A trip to the Alps?

Many Wheelers have experienced cycling in the Alps including Terry Butcher and Russel Whitford taking on the Marmotte, Zena and Hannah Shean completing the Alpe d'Huez triathlon, Russel Whitford downhill mountain biking and various members taking a more leisurely approach to the mountains. I have had 8 dedicated cycling holidays, one motorcycling adventure and a few road trips passing through and staying in the area. A few people have asked about cycling in the Alps so here are a few thoughts which may help persuade you to take the plunge. Please note that these are personal thoughts, not official club recomendations.

Why the French Alps?
Good question - there are plenty of mountains about and you don't need 2,000m Cols to have a hard day in the saddle with great views. Nearer to home we have Snowdonia, The Lake District and Scottish Highlands. France also boasts the Vosges, the Jura, the Central Massif and the Pyrenees. Spain, Italy, Switzerland and Austria to name just a few are equally blessed but the French Alps have it all. The famous climbs of the Tour, the hidden gems away from the crowds, bases suitable for a week of climbing and, just as importantly, it is easy to get to. From South East England you can drive there easily in a day - yes the French autoroute novice may raise an eyebrow at the road tolls, the cost of petrol at motorway service stations* and how close people drive to you at 80mph, but you have the genuine choice of fly, train, coach or drive that the other areas just don't have. It is easy to drive home from the Pyrenees in a day, but they are just that little but further making the outward journey where you lose an hour just that little bit too long. I prefer to drive as despite being able to base yourself with rides from your door every day, the added flexibility of a car really helps.

*yes there is a L'Eclerc supermarket just off the A4 at Reims, but if you need topping up this close to Calais then saving a few Euro on petrol is not your biggest concern.

Where to stay?
I have not experienced all that the French Alps have to offer but have been to most of the main centres; all have plenty of pros and very few cons.

1. Boug d'Oisan / Romanche Valley - The classic choice, the home of the Alpe d'Huez.
Famous Climbs?  Bourg d'Oisan is at the foot of the Alpe d'Huez - the most famous climb in cycling. Road closure permitting, the Col du Galibier is reached via the Col du Lauteret. The Glandon and Croix de Fer are also here. So big name climbs famous from the tour are all around.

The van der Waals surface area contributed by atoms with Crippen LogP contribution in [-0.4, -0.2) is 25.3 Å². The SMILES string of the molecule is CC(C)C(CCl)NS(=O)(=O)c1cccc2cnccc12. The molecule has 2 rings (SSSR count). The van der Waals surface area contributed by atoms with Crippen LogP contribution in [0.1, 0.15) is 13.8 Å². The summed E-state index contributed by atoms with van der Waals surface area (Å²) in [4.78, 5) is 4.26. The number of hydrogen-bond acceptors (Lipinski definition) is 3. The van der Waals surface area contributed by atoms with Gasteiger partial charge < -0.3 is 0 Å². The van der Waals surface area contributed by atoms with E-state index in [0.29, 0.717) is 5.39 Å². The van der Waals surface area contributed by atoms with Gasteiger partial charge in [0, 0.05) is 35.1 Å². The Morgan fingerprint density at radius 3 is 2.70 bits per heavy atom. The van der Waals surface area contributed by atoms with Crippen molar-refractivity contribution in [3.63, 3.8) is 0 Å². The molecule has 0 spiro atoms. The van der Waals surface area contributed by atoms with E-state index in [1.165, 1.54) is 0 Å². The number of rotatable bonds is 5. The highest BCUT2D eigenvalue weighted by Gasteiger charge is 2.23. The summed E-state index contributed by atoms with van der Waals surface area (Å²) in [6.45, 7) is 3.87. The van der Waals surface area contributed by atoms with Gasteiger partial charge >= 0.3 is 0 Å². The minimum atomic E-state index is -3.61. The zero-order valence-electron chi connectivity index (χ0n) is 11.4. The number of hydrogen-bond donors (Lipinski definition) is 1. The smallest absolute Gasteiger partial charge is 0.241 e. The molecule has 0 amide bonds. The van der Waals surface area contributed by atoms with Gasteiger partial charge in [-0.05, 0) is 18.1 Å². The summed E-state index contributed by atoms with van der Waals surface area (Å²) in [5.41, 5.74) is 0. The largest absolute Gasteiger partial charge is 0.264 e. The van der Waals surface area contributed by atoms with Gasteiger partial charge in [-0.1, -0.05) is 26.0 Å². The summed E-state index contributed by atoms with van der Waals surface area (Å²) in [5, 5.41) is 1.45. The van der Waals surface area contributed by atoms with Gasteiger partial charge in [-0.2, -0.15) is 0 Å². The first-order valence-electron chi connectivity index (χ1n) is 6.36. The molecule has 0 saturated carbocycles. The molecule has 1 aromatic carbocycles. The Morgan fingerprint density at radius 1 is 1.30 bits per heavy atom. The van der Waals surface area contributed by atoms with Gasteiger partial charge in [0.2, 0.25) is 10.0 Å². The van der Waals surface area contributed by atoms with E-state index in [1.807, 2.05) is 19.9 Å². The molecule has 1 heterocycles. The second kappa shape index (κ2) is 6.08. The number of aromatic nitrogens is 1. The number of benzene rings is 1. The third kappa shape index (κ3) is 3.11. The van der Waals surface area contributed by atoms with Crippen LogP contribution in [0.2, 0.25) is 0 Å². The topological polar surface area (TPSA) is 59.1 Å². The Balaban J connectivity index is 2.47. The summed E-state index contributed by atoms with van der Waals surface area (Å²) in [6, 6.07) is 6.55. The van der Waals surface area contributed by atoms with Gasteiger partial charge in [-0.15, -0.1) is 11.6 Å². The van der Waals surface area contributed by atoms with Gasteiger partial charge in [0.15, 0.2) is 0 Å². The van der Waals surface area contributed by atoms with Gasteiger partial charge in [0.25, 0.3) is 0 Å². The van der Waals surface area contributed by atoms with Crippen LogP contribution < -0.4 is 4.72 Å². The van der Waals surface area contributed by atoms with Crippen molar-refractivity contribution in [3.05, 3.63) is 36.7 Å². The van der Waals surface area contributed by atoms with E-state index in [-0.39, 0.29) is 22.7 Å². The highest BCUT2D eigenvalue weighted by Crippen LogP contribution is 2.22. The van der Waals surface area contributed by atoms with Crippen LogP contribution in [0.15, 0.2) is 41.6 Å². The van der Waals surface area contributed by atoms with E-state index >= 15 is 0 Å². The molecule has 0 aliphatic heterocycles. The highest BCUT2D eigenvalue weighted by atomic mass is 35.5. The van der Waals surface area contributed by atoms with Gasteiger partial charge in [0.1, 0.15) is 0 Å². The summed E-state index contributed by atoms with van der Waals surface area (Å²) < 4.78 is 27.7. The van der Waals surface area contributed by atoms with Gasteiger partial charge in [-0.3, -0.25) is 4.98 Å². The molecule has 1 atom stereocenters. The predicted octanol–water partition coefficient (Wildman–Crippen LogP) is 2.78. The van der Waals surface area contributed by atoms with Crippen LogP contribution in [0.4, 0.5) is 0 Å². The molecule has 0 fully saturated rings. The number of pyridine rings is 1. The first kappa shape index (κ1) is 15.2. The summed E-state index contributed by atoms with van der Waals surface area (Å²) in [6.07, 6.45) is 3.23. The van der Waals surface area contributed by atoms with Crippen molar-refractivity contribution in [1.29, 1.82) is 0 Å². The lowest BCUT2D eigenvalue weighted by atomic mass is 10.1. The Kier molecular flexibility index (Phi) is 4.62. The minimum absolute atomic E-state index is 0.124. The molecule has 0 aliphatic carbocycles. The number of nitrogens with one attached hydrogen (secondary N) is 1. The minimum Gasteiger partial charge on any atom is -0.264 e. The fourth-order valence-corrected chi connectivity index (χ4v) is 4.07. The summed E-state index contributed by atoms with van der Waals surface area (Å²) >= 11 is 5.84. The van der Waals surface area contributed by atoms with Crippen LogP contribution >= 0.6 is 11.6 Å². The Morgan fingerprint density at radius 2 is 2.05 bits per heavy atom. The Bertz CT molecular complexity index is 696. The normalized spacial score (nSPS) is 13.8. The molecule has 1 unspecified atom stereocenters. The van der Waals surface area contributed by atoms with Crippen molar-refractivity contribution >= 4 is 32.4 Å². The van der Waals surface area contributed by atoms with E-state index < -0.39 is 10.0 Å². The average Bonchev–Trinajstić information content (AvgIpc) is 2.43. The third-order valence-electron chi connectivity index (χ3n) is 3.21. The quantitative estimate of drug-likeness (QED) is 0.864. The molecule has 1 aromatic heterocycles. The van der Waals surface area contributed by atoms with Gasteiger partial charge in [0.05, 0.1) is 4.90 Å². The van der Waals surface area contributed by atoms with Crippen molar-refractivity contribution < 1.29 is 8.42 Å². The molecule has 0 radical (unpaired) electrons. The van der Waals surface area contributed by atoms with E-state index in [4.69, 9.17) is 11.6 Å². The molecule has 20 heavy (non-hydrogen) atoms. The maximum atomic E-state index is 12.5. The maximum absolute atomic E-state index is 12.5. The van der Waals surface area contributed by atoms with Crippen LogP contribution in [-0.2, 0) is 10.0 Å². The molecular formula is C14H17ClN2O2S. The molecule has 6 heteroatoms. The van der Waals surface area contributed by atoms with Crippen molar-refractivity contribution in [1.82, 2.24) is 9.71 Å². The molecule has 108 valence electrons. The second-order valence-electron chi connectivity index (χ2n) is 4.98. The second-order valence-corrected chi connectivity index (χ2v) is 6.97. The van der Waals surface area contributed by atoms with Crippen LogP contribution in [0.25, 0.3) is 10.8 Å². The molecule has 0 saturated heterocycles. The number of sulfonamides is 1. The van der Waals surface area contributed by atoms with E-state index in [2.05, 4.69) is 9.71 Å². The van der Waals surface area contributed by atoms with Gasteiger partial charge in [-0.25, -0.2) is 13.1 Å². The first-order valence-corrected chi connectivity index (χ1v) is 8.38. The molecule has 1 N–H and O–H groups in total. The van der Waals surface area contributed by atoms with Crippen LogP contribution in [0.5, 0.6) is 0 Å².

Quieter Climbs? Most people who ride the Alpe come straight back down the same way. What a waste. The 'other' way down via the Col du Sarenne, though more popular now that it has been in the Dauphine and Tour, is so much quieter and so much nicer. One of my favourite rides.
Hidden Gems? La Berarde, the balcony roads of Oisan, Oulles, Villard-Reculas, Villard Notre-Dame. The list goes on.
Easy to get to? Easy with a car, the truly independent traveller will need to get a bus from Grenoble (train or plane to Lyon or Geneva). Can you take your bike on a bus? Probably, but I have never asked, but winter sports people will take skis and snowboards so you would think a bike would be OK. Check before travelling!
Do I need a car? - No - but being able to drive up the Glandon to tackle the Glandon / Croix-de-Fer / Mollard from the other valley is an advantage.
Massive Challenge Route? - The route of the Marmotte, (Glandon/Croix-de-Fer, Telegraph, Galibier, Lauteret & Alpe d'Huez) say no more.
Quirky Rides? Take a gravel bike / light 29er and ride the unmade roads such as Col du Solude, Col du Marone and Col du Cloy. I would not recommend true off-roading without a guide but these are gravel roads, marked on a map. All you need is puncture protection to get a different view of the area.
Easy Rides? This is the only drawback - there is very little flat riding around here. The Col d'Ornon is not the the Alpe d'Huez but it is still more up than anything in south east England.

Click here for a map of climbs from Bourg d'Oisan.
Overall if it is to be your only trip to the Alps you are almost obliged to go to Bourg. But not necessarily...

2. Arc Valley / Maurienne - More famous climbs than you can shake a stick at.
Famous Climbs? Where to start; Madeleine, Glandon, Croix-de-Fer, Galibier, Isere. It is HC central around here.
Quieter Climbs? Despite it's fame and height, the Col de l'Iseran is far less busy than the others. The Col du Mollard is another quiet climb but the real star must be Le Plan du Lac above Termignon high up the valley. I have not ridden it but it looks awesome.
Hidden Gems? Lacets du Montvernier, Col du Chaussy and Jardin Communal du Jarrier centrally in the valley and Col de la Grand Cucheron towards Albertville.
Do I need a car? No, but trains to Modane for Isere / Mont Cenis are rare so a car is more convenient. TGV trains go straight up the valley from Paris or local trains from Chambery so easy to get to without a car.
Massive Challenge Ride? You can do the route of the Marmotte but how about a loop of Col de l'Iseran and Col du Madeleine via Bourg St Maurice.
Quirky Rides? There is an unmade road from Valloire bypassing the Telegraph.  There will be more but not as obvious as those in the Romanche.
Easy Rides? There is some flat riding in the valley but the best option is to drive to Albertville for the Piste Cyclable to Annecy.